Income tax penalties

If you don't like paying taxes, then you definitely will not enjoy having to pay tax penalties.

You could be slammed with them if you don't file on time or if you don't pay on time.

And let's not even discuss what you'll owe if the IRS concludes that you've "willfully" lied or neglected to pay.

Underpayment penalty: Most of us look to April 15 as the day we must pay our taxes. Actually, it's the day we need to finish paying our taxes for the previous tax year.

In fact, you could face an underpayment penalty if by the end of that tax year (Dec. 31) you haven't already paid either 90% of what you owe for that tax year or an amount equal to 100% of your tax liability for the prior year, whichever is smaller.

Failure-to-file penalty: If you owe money to the IRS, even if you can't pay what you owe, be sure to file your federal tax return by April 15 anyway, or at least file for an automatic extension by that date.

Otherwise, you will end up paying a failure-to-file penalty worth up to 25% of what you owe in the first place.

That penalty accrues quickly: 5% of the tax owed for every month you don't file for five months, capping out at 25%.

So say you owe $5,000 and you file your return eight-and-a-half months late. You'll owe an additional $1,125 in failure-to-file penalty.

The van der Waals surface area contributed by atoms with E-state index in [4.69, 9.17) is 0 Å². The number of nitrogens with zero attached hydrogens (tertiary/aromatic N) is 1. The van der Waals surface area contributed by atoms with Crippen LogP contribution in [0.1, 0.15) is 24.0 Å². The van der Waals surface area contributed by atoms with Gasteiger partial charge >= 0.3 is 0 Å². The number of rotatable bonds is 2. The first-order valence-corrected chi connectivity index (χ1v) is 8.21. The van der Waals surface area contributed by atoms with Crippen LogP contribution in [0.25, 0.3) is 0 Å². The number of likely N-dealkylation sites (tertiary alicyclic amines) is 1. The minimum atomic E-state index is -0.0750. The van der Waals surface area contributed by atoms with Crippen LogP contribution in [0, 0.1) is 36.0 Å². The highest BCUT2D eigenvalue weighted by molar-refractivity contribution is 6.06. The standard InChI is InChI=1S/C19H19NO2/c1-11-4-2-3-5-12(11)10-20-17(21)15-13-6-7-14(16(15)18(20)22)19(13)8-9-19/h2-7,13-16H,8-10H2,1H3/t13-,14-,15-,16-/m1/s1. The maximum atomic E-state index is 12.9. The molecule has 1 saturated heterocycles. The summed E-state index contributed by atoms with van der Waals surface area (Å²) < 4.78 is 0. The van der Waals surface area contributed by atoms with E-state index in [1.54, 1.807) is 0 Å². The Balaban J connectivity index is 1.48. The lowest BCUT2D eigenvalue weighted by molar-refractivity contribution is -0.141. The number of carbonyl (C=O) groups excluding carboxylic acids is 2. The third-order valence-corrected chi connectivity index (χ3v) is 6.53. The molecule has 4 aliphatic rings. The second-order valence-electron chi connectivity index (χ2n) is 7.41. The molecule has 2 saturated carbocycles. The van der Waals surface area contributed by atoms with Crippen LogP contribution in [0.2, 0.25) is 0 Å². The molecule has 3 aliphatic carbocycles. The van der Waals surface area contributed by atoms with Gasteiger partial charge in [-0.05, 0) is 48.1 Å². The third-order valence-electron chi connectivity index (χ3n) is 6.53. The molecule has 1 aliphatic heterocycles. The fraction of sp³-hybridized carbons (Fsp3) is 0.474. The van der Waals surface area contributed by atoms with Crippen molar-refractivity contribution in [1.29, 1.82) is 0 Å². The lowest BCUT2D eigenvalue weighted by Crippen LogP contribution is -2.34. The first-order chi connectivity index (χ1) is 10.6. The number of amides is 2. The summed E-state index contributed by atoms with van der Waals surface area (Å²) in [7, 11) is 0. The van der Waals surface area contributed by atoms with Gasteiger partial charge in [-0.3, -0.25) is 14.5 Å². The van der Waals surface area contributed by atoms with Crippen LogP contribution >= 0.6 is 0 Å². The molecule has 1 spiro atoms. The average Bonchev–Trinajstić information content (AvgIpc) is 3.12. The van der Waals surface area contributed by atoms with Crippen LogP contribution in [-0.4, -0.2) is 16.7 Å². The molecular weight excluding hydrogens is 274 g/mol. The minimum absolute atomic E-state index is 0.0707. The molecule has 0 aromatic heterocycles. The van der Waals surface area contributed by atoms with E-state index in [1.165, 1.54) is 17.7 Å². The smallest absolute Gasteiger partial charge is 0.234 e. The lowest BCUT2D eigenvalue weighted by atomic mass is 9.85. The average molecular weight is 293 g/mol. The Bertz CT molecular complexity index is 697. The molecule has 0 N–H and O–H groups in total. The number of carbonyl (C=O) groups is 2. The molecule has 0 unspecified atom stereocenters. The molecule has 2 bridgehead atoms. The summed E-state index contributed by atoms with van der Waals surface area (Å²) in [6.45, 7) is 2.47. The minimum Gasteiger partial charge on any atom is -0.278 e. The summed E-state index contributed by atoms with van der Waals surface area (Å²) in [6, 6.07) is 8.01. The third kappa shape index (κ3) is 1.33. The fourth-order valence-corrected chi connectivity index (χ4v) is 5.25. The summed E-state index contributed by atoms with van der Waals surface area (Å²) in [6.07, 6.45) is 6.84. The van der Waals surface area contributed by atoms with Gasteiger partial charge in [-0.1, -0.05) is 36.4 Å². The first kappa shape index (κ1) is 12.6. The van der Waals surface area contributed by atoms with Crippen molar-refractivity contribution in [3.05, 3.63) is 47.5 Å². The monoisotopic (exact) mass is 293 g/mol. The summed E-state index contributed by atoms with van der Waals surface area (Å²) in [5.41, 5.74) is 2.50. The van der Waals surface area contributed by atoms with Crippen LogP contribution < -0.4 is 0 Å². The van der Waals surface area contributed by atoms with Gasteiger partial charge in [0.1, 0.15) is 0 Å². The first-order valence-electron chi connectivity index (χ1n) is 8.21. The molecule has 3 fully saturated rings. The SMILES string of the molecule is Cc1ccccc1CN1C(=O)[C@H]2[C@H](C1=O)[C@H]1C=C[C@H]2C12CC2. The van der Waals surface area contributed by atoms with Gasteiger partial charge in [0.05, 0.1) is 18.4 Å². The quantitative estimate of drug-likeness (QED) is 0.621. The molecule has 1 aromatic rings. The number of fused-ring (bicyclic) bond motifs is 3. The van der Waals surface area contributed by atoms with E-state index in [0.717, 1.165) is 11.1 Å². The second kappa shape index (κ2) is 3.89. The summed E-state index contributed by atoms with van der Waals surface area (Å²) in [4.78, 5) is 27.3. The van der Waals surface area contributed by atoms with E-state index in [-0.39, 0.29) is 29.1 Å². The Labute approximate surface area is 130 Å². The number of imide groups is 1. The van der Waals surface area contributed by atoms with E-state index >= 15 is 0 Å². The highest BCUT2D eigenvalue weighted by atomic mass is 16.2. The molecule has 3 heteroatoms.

Failure-to-pay penalty: If you don't pay what you owe by April 15, you'll be charged a failure-to-pay penalty that is also capped at 25% of what you owe.

But this penalty accrues more slowly than the late-filing penalty -- at just 0.5% a month for 50 months.

On top of that, interest on the past-due amount will also start to accrue.

Liar-liar-pants-on-fire penalty: The act of filing a false return can lead to a $5,000 penalty. And your participation in a scam of filing false returns may also lead to interest and penalties on any back taxes you might owe -- and possibly criminal prosecution.

Unreported foreign account penalties: If the IRS finds that you willfully failed to disclose overseas accounts, you could owe a penalty of 50% of your total balance or $100,000, whichever is greater, for every year you failed to disclose it up to 6 years.

Getting started

Getting a job

Buying a car

Starting to invest

Buying a home

Starting a family

Retirement planning


CNNMoney Sponsors